"I suggest to you that you used the term 'snapping (your) cog' as a mitigating term for something that you had done to Sarah in order to stop her living. What do you say to that?" Mr Maxwell said.

Folbigg replied, "No I wouldn't agree at all."

Folbigg said she would write in diaries rather than talking to her then-husband Craig Folbigg as "a release" or to vent, an inquiry into her convictions has heard.

Folbigg was jailed for at least 25 years in 2003 after she was found guilty of killing her four babies - Caleb, Patrick, Sarah and Laura - in the decade from 1989.

The 51-year-old did not give evidence at her trial but faced the Coroners Court in Sydney on Monday.

Six of her diaries taken from the 10 to 11-year period, in which her four children died, are before the inquiry while up to five others are unaccounted for.

Kathleen Folbigg in court today.
Kathleen Folbigg in court today.

In another diary entry, dated October 14, 1996, before she fell pregnant with Laura Folbigg compared herself to her father, who murdered her mother when she was just a baby.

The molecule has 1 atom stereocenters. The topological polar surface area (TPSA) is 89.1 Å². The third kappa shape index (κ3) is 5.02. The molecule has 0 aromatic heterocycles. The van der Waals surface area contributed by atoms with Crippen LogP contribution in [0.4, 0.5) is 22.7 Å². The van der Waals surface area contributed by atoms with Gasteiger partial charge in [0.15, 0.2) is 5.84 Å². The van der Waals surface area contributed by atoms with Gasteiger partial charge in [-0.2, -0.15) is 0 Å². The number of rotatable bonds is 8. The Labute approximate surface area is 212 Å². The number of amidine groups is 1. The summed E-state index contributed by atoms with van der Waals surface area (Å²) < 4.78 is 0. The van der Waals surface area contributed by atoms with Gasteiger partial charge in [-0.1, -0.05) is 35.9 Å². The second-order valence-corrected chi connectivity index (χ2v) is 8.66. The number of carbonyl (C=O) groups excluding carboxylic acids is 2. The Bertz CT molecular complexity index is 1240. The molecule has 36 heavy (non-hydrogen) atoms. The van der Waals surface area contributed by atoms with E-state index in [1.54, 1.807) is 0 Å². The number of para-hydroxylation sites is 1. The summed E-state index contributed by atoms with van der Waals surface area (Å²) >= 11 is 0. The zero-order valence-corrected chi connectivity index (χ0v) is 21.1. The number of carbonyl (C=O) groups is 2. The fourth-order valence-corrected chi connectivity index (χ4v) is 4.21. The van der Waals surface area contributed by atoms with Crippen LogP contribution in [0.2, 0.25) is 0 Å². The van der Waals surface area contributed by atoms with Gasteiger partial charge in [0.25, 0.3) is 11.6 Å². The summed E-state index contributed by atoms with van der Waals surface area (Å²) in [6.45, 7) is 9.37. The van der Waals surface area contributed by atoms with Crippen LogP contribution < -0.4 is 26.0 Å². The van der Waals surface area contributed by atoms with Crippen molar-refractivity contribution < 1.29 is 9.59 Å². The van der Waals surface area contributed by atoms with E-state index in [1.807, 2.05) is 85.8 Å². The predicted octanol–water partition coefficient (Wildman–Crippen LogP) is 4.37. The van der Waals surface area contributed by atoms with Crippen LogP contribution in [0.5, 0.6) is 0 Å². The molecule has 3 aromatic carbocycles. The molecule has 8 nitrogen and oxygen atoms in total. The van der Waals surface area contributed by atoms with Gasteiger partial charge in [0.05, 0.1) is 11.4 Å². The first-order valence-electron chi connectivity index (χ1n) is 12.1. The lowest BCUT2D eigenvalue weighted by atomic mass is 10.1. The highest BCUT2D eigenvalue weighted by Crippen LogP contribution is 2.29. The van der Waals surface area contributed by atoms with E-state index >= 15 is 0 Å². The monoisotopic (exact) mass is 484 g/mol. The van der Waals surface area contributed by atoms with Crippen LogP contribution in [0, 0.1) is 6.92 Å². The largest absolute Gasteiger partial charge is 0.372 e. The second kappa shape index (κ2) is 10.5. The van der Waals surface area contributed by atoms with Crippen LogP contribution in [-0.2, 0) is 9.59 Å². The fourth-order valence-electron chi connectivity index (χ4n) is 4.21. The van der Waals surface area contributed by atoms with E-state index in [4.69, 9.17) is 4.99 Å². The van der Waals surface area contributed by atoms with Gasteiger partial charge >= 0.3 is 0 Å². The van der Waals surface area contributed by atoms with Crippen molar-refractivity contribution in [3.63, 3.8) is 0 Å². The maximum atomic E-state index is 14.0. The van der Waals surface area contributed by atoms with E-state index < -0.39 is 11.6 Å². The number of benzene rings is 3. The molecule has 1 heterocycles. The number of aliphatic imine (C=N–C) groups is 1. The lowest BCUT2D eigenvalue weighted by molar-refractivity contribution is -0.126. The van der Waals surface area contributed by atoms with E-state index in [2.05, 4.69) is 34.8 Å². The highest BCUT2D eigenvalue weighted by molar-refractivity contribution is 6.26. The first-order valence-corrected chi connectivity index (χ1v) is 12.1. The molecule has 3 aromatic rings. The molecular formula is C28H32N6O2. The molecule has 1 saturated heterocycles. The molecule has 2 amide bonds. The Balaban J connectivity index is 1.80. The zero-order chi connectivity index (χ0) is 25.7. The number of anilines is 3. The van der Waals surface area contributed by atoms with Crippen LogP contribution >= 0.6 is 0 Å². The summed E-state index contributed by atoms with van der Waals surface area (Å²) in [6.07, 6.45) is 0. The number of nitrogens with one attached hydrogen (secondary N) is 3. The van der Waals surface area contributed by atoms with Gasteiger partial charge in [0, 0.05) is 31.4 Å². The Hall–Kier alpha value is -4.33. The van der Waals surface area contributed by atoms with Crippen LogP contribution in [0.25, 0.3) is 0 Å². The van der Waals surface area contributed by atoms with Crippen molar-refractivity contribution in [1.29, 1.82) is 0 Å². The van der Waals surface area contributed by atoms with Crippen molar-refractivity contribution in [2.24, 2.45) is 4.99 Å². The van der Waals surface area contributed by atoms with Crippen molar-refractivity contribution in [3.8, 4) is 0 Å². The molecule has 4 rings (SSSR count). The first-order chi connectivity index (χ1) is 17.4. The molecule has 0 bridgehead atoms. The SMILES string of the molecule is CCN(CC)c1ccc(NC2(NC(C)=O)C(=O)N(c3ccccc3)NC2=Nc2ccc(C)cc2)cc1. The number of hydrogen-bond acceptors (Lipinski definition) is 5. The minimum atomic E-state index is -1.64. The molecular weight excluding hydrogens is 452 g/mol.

When Kathleen was only 18 months old, her dad Thomas Britton stabbed her mother, Kathleen Donavan to death.

In court today, she said her father's actions had "ruined her life" after she was placed in foster care as a baby.

However, in the diary entry, she said it was clear from her "mistakes and terrible thinking" that she was her "father's daughter".

"Children thing still isn't happening," Folbigg wrote in 1996. "Thinking of forgetting the idea. Nature, fate and the man upstairs have decided I don't get a fourth chance.

"And rightly so I suppose. I would like to make all my mistakes and terrible thinking be corrected and mean something though.

"Plus I'm ready to continue my family time now. Obviously I'm my father's daughter. But I think losing my temper stage and being frustrated with everything has passed.

"I now just let things happen and go with the flow. An attitude I should have had with all my children. If given the chance I'll have it with the next one."

She later told police that she meant her father was a "loser", but Mr Maxwell said her reasoning for mentioning her father in this context didn't make sense.

"Your understanding is that he (Folbigg's father) killed your mum as a result of losing his temper," he said. "I put it to you, that when you say you meant your father was a loser, it doesn't make any sense in this context."

Folbigg responded saying her father had "just popped into her head" at the time of writing the diary entry.

"Three attempts at failing at being a mother, here I am preparing for another child and my father popped into my head," she said

Kathleen Folbigg in 2003.